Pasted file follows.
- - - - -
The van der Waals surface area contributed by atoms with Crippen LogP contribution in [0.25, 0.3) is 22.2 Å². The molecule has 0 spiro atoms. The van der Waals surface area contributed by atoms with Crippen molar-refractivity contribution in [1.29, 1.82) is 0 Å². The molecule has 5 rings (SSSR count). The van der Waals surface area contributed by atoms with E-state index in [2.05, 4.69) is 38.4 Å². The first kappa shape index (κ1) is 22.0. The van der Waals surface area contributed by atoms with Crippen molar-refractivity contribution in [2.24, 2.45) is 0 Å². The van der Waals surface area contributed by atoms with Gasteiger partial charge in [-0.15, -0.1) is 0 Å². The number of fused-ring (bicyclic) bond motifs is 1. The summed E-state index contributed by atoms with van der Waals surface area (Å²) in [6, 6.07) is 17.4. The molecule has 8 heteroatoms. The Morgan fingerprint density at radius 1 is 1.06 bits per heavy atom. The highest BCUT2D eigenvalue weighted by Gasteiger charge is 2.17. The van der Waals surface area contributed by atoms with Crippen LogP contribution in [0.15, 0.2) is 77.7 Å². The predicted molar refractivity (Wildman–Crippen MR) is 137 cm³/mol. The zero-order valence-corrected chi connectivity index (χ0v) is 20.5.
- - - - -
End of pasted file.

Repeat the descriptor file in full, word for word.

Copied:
The van der Waals surface area contributed by atoms with Crippen LogP contribution in [0.25, 0.3) is 22.2 Å². The molecule has 0 spiro atoms. The van der Waals surface area contributed by atoms with Crippen molar-refractivity contribution in [1.29, 1.82) is 0 Å². The molecule has 5 rings (SSSR count). The van der Waals surface area contributed by atoms with E-state index in [2.05, 4.69) is 38.4 Å². The first kappa shape index (κ1) is 22.0. The van der Waals surface area contributed by atoms with Crippen molar-refractivity contribution in [2.24, 2.45) is 0 Å². The van der Waals surface area contributed by atoms with Gasteiger partial charge in [-0.15, -0.1) is 0 Å². The number of fused-ring (bicyclic) bond motifs is 1. The summed E-state index contributed by atoms with van der Waals surface area (Å²) in [6, 6.07) is 17.4. The molecule has 8 heteroatoms. The Morgan fingerprint density at radius 1 is 1.06 bits per heavy atom. The highest BCUT2D eigenvalue weighted by Gasteiger charge is 2.17. The van der Waals surface area contributed by atoms with Crippen LogP contribution in [0.15, 0.2) is 77.7 Å². The predicted molar refractivity (Wildman–Crippen MR) is 137 cm³/mol. The zero-order valence-corrected chi connectivity index (χ0v) is 20.5.